Rather than stand around the apiary squinting through myopic eyes at tiny reddish ovals you could simply photograph the tray and then process the image later.

Been there, done that … or at least tried to.

Fiji ...

Fiji …

There’s a freely-available, well-supported, image analysis package called ImageJ (also distributed sometimes as the auto-referential Fiji … Fiji is just ImageJ). It’s possible to count objects using ImageJ having set criteria that define them.

As an exercise in near-futility I’ve attempted to do this for Varroa. You first need to ensure the Varroa are of a standardised size and shade by scaling the image appropriately and correcting the colour. This can be done by using a photographers grey card of a known size, placed to the side of the Varroa tray. You then use this as a reference to scale the image and define the white balance.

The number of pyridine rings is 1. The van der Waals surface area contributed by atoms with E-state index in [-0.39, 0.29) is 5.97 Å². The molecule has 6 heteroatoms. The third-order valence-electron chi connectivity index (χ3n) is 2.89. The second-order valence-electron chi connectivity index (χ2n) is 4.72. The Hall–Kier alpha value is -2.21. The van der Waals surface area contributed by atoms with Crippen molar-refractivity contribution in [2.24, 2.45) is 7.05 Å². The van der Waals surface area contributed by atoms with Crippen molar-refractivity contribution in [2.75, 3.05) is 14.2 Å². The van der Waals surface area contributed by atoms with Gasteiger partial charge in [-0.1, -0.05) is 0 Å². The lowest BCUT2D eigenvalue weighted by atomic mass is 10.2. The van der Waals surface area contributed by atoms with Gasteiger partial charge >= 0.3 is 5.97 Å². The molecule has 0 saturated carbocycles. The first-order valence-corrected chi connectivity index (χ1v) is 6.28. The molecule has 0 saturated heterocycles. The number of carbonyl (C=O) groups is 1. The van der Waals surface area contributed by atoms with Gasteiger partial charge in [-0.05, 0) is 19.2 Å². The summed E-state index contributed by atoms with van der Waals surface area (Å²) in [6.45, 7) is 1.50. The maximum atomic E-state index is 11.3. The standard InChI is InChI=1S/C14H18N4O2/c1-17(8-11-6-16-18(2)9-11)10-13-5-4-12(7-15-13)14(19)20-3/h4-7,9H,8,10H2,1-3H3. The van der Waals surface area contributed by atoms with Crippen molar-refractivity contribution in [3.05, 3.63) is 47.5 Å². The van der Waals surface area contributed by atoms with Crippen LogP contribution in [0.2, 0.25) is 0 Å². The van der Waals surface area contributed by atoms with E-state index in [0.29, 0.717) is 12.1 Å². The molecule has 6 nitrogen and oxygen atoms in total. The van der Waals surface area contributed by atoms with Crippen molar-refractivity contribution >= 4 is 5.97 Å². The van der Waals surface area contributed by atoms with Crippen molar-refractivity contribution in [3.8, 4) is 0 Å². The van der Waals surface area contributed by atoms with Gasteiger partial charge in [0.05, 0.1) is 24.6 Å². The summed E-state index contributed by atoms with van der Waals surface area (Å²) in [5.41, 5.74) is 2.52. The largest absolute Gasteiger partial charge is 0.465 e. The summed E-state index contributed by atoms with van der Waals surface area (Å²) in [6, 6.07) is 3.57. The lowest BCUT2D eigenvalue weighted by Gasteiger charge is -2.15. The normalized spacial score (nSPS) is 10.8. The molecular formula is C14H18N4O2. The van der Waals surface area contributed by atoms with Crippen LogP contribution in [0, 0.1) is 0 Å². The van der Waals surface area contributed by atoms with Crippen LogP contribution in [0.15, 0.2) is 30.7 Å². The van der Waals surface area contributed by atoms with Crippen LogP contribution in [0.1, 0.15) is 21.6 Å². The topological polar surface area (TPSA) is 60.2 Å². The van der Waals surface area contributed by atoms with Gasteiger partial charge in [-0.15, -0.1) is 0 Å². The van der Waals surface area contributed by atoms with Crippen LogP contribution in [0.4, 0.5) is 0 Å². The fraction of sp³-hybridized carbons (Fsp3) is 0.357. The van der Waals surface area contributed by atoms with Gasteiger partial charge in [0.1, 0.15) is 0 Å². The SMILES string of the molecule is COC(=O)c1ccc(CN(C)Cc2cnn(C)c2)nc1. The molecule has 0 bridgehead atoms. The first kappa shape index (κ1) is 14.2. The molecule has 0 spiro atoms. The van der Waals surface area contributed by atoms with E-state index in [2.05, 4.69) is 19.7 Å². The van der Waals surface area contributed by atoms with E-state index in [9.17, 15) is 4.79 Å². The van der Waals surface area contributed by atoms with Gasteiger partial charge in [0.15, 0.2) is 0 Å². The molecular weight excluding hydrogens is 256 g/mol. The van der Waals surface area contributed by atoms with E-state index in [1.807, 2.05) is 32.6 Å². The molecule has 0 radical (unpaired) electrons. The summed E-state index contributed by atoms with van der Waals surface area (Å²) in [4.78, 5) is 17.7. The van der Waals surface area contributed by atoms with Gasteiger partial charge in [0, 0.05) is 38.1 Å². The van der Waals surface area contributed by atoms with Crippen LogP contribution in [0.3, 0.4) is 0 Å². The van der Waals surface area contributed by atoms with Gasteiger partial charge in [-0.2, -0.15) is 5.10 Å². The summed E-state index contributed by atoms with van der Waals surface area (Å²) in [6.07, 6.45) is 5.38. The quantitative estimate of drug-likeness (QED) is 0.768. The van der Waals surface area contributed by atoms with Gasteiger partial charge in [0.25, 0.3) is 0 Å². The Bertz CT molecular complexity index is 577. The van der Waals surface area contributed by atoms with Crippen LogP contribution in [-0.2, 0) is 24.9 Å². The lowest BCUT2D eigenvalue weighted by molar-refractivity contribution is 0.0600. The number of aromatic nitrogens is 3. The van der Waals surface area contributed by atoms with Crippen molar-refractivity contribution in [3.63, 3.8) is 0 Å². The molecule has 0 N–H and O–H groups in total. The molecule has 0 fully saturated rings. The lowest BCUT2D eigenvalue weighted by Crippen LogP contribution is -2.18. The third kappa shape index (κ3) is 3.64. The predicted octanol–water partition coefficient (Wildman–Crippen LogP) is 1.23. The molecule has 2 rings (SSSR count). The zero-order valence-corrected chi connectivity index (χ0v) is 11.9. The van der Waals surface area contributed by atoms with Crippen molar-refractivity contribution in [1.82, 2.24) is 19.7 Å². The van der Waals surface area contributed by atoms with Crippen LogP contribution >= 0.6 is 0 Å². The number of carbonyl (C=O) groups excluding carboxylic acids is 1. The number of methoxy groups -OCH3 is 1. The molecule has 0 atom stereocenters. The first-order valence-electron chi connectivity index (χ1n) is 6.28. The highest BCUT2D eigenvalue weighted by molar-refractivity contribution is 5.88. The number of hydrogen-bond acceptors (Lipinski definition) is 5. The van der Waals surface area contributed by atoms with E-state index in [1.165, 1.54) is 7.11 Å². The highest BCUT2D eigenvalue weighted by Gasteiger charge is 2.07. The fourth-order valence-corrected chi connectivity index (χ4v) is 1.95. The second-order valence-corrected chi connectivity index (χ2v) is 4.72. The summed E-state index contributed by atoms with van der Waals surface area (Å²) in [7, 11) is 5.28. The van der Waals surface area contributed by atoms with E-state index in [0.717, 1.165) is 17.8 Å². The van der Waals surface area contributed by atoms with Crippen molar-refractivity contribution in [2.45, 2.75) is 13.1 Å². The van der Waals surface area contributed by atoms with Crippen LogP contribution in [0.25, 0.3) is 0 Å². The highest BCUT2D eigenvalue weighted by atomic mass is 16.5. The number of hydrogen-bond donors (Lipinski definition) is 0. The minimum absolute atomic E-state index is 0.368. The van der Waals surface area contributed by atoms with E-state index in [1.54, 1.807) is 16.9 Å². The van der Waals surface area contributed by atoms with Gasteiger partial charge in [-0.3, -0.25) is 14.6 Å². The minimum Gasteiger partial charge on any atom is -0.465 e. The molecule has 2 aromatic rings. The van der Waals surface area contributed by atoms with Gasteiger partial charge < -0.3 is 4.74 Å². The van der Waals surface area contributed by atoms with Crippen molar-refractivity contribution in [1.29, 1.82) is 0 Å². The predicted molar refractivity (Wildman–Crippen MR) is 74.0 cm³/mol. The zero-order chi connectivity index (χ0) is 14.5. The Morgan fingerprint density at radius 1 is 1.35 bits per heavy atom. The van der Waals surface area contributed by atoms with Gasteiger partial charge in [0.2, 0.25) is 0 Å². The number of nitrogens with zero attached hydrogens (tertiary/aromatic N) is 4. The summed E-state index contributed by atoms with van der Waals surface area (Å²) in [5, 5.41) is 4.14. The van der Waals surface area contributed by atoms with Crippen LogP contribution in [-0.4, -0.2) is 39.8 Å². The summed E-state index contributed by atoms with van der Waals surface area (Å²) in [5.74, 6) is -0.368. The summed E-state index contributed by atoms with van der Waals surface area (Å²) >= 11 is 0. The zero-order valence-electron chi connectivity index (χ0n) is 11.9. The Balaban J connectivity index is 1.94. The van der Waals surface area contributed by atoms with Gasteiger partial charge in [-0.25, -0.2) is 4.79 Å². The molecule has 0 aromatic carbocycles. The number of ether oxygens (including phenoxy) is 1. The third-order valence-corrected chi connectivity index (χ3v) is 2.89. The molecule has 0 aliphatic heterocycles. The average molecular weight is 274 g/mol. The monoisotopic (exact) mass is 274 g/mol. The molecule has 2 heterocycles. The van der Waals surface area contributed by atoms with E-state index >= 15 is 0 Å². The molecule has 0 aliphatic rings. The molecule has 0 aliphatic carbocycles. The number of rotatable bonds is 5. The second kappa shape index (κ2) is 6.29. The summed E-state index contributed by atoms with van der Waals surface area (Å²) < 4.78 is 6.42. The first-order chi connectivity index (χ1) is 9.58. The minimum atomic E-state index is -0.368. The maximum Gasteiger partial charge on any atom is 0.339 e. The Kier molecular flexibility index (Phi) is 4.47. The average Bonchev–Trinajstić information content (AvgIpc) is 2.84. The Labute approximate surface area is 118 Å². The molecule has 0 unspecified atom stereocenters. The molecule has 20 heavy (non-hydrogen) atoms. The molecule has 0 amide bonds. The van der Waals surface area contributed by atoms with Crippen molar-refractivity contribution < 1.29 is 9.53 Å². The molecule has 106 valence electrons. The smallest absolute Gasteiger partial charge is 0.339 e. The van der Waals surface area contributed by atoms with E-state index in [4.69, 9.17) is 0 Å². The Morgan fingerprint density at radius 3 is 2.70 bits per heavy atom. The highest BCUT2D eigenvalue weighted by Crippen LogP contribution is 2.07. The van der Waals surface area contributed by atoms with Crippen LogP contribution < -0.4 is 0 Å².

Finally, you define the size, roundness and shade of a Varroa and process the image in ImageJß. It counts the mites and provides an overlay with each identified mite numbered. You’re then able to check whether it’s missed any.

It does.

Consistently variable

This is the point I’ve got stuck at … the accuracy is all over the place but it’s clearly not impossible. Problems include:

  • It overlooks mites lying on their ‘edges’, perhaps propped up on a speck of pollen or fragment of wax. Better colour definition and a wider range of ‘ovality’ might sort this out.
  • It misses mites lying immediately next to another mite – these look like 8 or ∞ rather than a simple solid oval. I’ve no clear solution to this other than counting lower densities of mites.